By: Diane Kashin, Ed.D, RECE. As 2016 comes to a close I am reflecting back on the many workshops that I facilitated and the keynotes that I presented. It has been an incredibly busy but reassuring year to realize that early childhood educators are serious about professional learning and committed to changing practices. Moving away from close-ended materials, educators are recognizing the value of open-ended loose parts. For me the year has been filled with resources, storing and sharing loose parts with others. One particular experience that I and my colleague Cindy Green have been sharing, we have been calling the “visualization exercise”. Sometimes we have educators in groups engage with the materials silently to encourage quiet reflection and other times, we encourage dialogic learning. The loose parts were chosen to symbolize the four foundations of learning in Ontario’s Pedagogy for the Early Years – How Does Learning Happen? The tree flakes connect to well-being, the mosaic tiles to belonging, the glass gems to expression and the buttons to engagement. The pebbles represent children, families and educators who are at the core of the foundations.
We provide each group with a mat to reflect the theoretical foundation on which our practices are based – constructivism as well as the theorists such as Montessori, Dewey, Piaget, Vygotsky, Malaguzzi, some of the giants on whose shoulders we stand. We provide a mirror to symbolize reflection and the importance of our values being reflected in the learning environment. Each group creates unique and meaningful transient representations that demonstrate the importance of emphasizing creation rather than consumption. Without glue, these loose parts live to play another day.
I hope through the experience the learning can be transferred to the work the educators do with children. I know for many of the groups the experience was meaningful as they took the time to write out their reflections. According to How Does Learning Happen? children benefit significantly from having long periods of time to explore in environments equipped with interesting, open-ended materials that can be used in many ways, inviting investigation and complex play. Open-ended materials stand in contrast to closed-ended materials, which are limited in their use. Consider a puzzle piece—it is closed-ended if it can be used only as a part of a puzzle. The piece fits in one particular way. What happens when a puzzle piece goes missing? Remaining puzzle pieces can become loose parts and have open-ended possibilities as they can be added to the imaginative creations that children construct. When loose parts are offered to children, they provide many opportunities, provocations, and invitations to use, transport, combine, and transform them (Dietze & Kashin, 2016). These wondrous materials can also be propelled, hidden/enveloped, and positioned supporting children’s schema play. Loose parts should be chosen with intentionality. Think carefully about what materials will be offered to children and what possibilities for learning and play might emerge.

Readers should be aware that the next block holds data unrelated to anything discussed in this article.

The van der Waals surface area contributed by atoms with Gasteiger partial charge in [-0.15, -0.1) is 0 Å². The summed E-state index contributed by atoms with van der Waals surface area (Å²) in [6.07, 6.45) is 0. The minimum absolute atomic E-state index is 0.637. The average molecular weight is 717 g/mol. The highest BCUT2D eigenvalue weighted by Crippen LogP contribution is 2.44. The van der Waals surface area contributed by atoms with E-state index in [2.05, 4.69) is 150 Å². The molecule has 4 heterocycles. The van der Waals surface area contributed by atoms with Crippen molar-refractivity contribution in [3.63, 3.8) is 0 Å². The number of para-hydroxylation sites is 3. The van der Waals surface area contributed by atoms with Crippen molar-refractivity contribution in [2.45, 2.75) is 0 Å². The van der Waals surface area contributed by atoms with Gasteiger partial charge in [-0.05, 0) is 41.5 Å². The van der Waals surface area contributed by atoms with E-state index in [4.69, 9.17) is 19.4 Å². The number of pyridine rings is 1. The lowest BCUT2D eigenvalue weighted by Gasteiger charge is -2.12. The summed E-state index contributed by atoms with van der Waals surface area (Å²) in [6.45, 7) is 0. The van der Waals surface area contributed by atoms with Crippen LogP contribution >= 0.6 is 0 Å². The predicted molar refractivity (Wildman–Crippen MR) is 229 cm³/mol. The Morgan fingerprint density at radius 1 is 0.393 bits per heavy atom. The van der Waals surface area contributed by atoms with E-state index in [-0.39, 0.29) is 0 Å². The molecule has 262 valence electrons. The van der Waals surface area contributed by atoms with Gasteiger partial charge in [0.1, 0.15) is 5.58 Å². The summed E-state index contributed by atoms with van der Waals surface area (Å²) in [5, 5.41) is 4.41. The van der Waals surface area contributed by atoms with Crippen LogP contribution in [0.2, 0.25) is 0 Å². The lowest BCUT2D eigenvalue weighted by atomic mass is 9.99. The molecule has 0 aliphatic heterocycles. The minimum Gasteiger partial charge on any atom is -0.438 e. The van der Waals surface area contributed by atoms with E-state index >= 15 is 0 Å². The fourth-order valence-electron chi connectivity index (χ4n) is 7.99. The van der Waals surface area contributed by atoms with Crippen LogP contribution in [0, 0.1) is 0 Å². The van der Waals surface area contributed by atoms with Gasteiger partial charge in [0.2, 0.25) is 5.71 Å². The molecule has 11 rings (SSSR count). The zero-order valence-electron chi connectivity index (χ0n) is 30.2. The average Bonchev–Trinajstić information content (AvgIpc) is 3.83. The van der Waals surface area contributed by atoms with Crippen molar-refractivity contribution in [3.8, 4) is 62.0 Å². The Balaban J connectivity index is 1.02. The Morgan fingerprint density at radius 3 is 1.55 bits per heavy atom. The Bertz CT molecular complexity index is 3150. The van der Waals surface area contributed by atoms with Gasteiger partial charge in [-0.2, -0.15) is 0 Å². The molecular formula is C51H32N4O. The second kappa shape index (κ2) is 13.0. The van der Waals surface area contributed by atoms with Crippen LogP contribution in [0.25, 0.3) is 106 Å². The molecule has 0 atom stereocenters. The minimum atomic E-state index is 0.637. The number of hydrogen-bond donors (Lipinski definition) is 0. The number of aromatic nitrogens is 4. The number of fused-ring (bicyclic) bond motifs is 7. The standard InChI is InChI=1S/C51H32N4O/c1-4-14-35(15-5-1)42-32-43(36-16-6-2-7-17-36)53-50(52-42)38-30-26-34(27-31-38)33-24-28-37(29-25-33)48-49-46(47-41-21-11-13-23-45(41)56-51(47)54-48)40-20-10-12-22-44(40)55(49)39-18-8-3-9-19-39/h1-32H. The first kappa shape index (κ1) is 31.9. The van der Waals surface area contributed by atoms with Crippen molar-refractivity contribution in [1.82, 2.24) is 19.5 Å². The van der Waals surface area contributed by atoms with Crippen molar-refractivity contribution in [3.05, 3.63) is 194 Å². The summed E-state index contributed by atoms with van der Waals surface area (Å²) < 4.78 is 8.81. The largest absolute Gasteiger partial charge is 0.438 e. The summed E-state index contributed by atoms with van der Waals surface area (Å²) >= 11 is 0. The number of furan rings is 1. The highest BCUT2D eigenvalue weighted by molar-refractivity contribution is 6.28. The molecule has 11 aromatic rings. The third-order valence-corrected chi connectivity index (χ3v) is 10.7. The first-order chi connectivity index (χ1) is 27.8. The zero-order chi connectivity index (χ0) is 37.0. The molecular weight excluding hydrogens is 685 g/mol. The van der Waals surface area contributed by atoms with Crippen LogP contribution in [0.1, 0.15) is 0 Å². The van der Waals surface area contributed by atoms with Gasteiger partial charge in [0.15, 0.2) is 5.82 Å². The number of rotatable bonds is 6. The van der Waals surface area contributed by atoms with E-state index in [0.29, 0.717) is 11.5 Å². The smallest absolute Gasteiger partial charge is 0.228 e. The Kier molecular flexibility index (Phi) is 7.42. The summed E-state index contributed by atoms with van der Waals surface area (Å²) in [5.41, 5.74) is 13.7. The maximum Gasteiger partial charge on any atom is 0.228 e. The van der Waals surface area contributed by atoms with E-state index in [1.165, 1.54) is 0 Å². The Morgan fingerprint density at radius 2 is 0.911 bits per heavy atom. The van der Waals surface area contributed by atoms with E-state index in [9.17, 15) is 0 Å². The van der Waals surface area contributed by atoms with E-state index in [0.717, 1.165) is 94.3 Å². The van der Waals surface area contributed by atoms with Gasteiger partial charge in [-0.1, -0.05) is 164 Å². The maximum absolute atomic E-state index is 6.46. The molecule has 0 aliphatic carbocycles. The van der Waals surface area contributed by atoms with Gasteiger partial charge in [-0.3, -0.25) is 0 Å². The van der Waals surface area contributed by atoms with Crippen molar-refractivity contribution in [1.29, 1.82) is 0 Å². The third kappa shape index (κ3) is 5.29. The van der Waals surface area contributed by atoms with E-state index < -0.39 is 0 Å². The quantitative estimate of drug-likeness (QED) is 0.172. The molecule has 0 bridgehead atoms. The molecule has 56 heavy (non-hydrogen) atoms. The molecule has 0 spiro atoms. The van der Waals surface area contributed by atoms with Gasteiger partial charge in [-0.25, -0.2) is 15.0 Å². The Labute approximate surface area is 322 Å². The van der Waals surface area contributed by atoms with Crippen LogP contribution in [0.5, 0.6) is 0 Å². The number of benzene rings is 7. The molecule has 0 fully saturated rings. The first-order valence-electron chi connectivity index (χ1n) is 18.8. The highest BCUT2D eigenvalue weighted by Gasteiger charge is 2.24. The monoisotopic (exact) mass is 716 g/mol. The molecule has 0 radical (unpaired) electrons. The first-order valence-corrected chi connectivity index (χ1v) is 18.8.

In the spirit of giving, in the season of giving I am sharing where I obtained my wondrous materials that can do so much for both children and adults, some were donated, some were found and others bought. I would like to thank Louise Kool and Galt for the generous donation of the mosaic tiles that so beautifully connect with belonging. Spectrum Educational Supply Store donated the tree flakes or as I like to call them tree cookies. The buttons that prove time and time again to engage children and educators came from the dollar store, from our own collection and in part from a donation from Louise Kool and Galt. The glass gems are from my local dollar store which is a source for loose parts but resourcing materials should not stop there. There are so many more places to find loose parts. I love materials that I find in nature. The pebbles that represent children, families and educators I collected on a beach, near my cottage on the shores of Lake Huron.
Where do you find your loose parts? Do you find them in nature? Do you use recycled materials for loose parts? Cindy is my role model for loose parts collecting – she happily goes to the drapery store for fabric samples, the tile store for ceramic tiles from the bargain shelf and collects cardboard tubes otherwise discarded from factories. She stores them in her basement or “loose parts heaven”. I adore all these materials and have used them in workshops in so many ways. What are your favourite loose parts? If I had to pick, right now, mine would tree cookies! They are so versatile! They can be used in transient art creations, math invitations, small worlds and for construction. They can be big, small, thick or thin. I have so many tree cookies! I have even added them to my decor at home.
Share your favourites and where you obtain them! Once again, Louise Kool and Galt have donated a give away to readers of this blog as incentive. We were so pleased with the response to the ABCs of ECE Challenge that we are going to try it again. This time, they have donated a set of dowels and a set of tins. Both fit the bill of what loose parts should do – combine, transport, transform, propel, roll, enclose and more!
Add a comment to this post about what your favourite loose parts are and where others can get them. Make sure to include a current email address in the comments so that we can find you should yours be the lucky entry! The draw will take place in the first week of the new year! All the best for the new year and may it be filled with loads of love, connections and loose parts.